Ever since Sen. Doug Lamborn (R) attempted to revise the state congressional lines at the end of the 2003 session, legislators, especially Democrats, give a serious look whenever he introduces a bill or resolution.
So Sen. Lamborn had some fun introducing Senate Joint Resolution 49 to move the title "Republican Mountain" from a Clear Creek County mountain to replace the title "Mt. Democrat" for a Park County mountain, giving Clear Creek County the "Mt. Democrat" replacement. Legislators and newspapers didn't recognize the spoofing.
Neither Lamborn nor his co-sponsor Rep. David Schultheis (R), nor the newspapers or columnists actually realized what the "change" would have meant.
From the front window of my Georgetown residence, I can see Republican Mountain to my left. Directly north of Republican Mountain as shown on my Geological Survey map is Democrat Mountain also in Clear Creek County. So Lamborn's resolution would have given me (and others) Mt. Democrat next to Democrat Mountain.
In a few instances same-name mountains are located in the same county, but it is unusual and certainly hard on tourists who would want to climb the mountain named for Democrats. You would have to ask "which one?"
Looking up "same-names" I found two Battle Mountains, three Copper Mountains, four Lookout Mountains, five Green Mountains, eight Red Mountains, 11 Bald Mountains and 13 Sheep Mountains. If I missed duplicates numbering six, seven, nine, ten, and 12, please help out.
SJR 49 died May 3d without going to a vote.
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Three years ago, Gov. Bill Owens vetoed a bill allowing free tasting of alcohol beverages at retail liquor stores and liquor licensed drugstores. This year, he'll probably sign a bill allowing free tastings or let the bill become law without his signature.
Why? There isn't much choice if he wants millions in federal money for highway construction. The free liquor tastings were tacked on to HB 1021, a bill that lowers the crime of driving under the influence of alcohol for 0.10 grams of alcohol per hundred milliliters of blood to 0.08 grams.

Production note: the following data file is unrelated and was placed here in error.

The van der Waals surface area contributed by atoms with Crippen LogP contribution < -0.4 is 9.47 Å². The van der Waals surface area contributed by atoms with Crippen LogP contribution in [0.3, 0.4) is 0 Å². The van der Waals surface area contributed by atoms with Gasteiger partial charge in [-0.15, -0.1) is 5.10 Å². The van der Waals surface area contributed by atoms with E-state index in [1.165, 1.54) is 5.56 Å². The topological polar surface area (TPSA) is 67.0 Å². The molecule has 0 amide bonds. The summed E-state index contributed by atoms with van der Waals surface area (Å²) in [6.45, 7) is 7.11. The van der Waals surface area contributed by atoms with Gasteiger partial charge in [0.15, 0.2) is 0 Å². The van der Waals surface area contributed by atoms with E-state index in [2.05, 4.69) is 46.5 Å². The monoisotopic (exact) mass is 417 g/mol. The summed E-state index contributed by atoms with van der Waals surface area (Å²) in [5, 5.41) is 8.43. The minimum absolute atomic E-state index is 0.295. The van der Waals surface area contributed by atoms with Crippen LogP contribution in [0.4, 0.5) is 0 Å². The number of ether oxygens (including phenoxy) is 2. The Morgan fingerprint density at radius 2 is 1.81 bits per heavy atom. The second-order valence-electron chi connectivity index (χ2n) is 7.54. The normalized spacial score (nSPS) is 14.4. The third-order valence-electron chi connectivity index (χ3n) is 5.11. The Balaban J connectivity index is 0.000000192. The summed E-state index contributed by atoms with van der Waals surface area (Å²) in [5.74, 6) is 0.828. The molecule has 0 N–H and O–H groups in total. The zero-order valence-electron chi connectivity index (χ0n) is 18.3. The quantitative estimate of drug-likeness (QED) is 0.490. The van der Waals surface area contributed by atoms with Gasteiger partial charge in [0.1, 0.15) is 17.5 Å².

The 0.08 grams language makes Colorado eligible to receive the highway construction funds. The free liquor tastings, according to HB 1021 sponsor, Rep. Bob Briggs (R), won backing for the bill from the distilled spirits industry.
Gov. Owens' veto in 2001 has this to say about free liquor tastings: "Both as a state legislator and now as governor, I have worked hard to reduce the incidence of driving while intoxicated and strengthen our road safety laws.
"However in 1999, 30 percent of all traffic fatalities in Colorado involved a blood alcohol content of 0.05 percent or higher. While I appreciate the effort of the (free tasting) sponsors to address concerns about this bill, I nevertheless believe it establishes a poor precedent by weakening rather than strengthening the safety of our roads."
The governor did get one change in the free tastings law. The 2001 vetoed version required local government to "opt out" of the free tastings. HB 1021 requires local government to "opt in" and with the ability to enact greater free tasting restrictions than are set out in the bill.
The 0.08 grams requirement doesn't have to happen until 2007 when Owens will no longer be governor. However the yearly federal highway construction funding will be less until the measure becomes law. The governor will have 30 days after the session ended to make his decision.
(Jerry Kopel served 22 years in the Colorado House.)
Copyright 2015 Jerry Kopel & David Kopel